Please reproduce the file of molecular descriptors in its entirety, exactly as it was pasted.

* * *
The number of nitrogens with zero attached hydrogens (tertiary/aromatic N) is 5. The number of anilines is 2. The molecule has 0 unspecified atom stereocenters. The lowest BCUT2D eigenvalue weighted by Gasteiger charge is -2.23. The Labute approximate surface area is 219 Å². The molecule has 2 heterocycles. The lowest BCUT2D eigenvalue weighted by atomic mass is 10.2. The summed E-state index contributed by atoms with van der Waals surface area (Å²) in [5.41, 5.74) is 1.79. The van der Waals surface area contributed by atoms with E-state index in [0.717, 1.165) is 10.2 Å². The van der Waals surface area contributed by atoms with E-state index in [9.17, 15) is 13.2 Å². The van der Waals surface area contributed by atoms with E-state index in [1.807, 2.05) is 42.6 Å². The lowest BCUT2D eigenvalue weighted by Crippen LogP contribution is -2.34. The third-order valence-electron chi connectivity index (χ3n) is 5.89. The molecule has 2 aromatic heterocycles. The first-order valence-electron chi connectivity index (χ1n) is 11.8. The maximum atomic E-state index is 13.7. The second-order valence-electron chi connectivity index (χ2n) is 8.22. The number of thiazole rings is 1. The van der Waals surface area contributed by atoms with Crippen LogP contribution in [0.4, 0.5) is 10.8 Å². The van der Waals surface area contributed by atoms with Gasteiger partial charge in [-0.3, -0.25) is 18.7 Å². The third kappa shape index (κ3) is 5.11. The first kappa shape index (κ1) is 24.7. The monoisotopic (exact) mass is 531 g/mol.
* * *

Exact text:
The number of nitrogens with zero attached hydrogens (tertiary/aromatic N) is 5. The number of anilines is 2. The molecule has 0 unspecified atom stereocenters. The lowest BCUT2D eigenvalue weighted by Gasteiger charge is -2.23. The Labute approximate surface area is 219 Å². The molecule has 2 heterocycles. The lowest BCUT2D eigenvalue weighted by atomic mass is 10.2. The summed E-state index contributed by atoms with van der Waals surface area (Å²) in [5.41, 5.74) is 1.79. The van der Waals surface area contributed by atoms with E-state index in [0.717, 1.165) is 10.2 Å². The van der Waals surface area contributed by atoms with E-state index in [9.17, 15) is 13.2 Å². The van der Waals surface area contributed by atoms with E-state index in [1.807, 2.05) is 42.6 Å². The lowest BCUT2D eigenvalue weighted by Crippen LogP contribution is -2.34. The third-order valence-electron chi connectivity index (χ3n) is 5.89. The molecule has 2 aromatic heterocycles. The first-order valence-electron chi connectivity index (χ1n) is 11.8. The maximum atomic E-state index is 13.7. The second-order valence-electron chi connectivity index (χ2n) is 8.22. The number of thiazole rings is 1. The van der Waals surface area contributed by atoms with Crippen LogP contribution in [0.4, 0.5) is 10.8 Å². The van der Waals surface area contributed by atoms with Gasteiger partial charge in [-0.3, -0.25) is 18.7 Å². The third kappa shape index (κ3) is 5.11. The first kappa shape index (κ1) is 24.7. The monoisotopic (exact) mass is 531 g/mol.